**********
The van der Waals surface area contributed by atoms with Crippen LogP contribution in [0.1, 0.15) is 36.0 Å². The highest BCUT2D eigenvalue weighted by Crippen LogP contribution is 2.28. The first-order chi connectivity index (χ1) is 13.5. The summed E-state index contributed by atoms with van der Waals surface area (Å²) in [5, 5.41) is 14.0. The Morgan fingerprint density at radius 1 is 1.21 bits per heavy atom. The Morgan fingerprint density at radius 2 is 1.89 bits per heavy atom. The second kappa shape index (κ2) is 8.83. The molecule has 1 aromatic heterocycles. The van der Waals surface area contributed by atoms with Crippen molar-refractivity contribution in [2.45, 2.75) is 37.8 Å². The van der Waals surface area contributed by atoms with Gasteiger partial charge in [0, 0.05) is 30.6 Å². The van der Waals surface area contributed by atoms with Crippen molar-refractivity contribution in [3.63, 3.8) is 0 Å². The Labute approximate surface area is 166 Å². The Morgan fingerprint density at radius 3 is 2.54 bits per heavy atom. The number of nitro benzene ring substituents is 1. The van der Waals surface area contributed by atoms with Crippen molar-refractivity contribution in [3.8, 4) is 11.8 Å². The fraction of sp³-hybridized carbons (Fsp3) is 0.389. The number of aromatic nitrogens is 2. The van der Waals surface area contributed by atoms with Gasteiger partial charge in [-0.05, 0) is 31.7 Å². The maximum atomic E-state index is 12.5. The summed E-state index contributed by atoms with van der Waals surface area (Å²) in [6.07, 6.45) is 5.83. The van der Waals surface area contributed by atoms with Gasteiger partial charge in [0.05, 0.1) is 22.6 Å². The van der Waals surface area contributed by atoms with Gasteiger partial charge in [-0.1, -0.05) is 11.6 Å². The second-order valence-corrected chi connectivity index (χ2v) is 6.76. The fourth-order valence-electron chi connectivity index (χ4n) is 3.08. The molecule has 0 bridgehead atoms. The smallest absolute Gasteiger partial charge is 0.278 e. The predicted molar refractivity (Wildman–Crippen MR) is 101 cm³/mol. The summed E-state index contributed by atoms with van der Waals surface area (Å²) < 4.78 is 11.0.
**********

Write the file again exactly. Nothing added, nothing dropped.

The van der Waals surface area contributed by atoms with Crippen LogP contribution in [0.1, 0.15) is 36.0 Å². The highest BCUT2D eigenvalue weighted by Crippen LogP contribution is 2.28. The first-order chi connectivity index (χ1) is 13.5. The summed E-state index contributed by atoms with van der Waals surface area (Å²) in [5, 5.41) is 14.0. The Morgan fingerprint density at radius 1 is 1.21 bits per heavy atom. The Morgan fingerprint density at radius 2 is 1.89 bits per heavy atom. The second kappa shape index (κ2) is 8.83. The molecule has 1 aromatic heterocycles. The van der Waals surface area contributed by atoms with Crippen molar-refractivity contribution in [2.45, 2.75) is 37.8 Å². The van der Waals surface area contributed by atoms with Gasteiger partial charge in [0, 0.05) is 30.6 Å². The van der Waals surface area contributed by atoms with Crippen molar-refractivity contribution in [3.63, 3.8) is 0 Å². The Labute approximate surface area is 166 Å². The Morgan fingerprint density at radius 3 is 2.54 bits per heavy atom. The number of nitro benzene ring substituents is 1. The van der Waals surface area contributed by atoms with Crippen molar-refractivity contribution in [3.8, 4) is 11.8 Å². The fraction of sp³-hybridized carbons (Fsp3) is 0.389. The number of aromatic nitrogens is 2. The van der Waals surface area contributed by atoms with Gasteiger partial charge in [-0.05, 0) is 31.7 Å². The maximum atomic E-state index is 12.5. The summed E-state index contributed by atoms with van der Waals surface area (Å²) in [6.07, 6.45) is 5.83. The van der Waals surface area contributed by atoms with Gasteiger partial charge in [0.05, 0.1) is 22.6 Å². The van der Waals surface area contributed by atoms with Gasteiger partial charge in [-0.1, -0.05) is 11.6 Å². The second-order valence-corrected chi connectivity index (χ2v) is 6.76. The fourth-order valence-electron chi connectivity index (χ4n) is 3.08. The molecule has 0 bridgehead atoms. The smallest absolute Gasteiger partial charge is 0.278 e. The predicted molar refractivity (Wildman–Crippen MR) is 101 cm³/mol. The summed E-state index contributed by atoms with van der Waals surface area (Å²) < 4.78 is 11.0.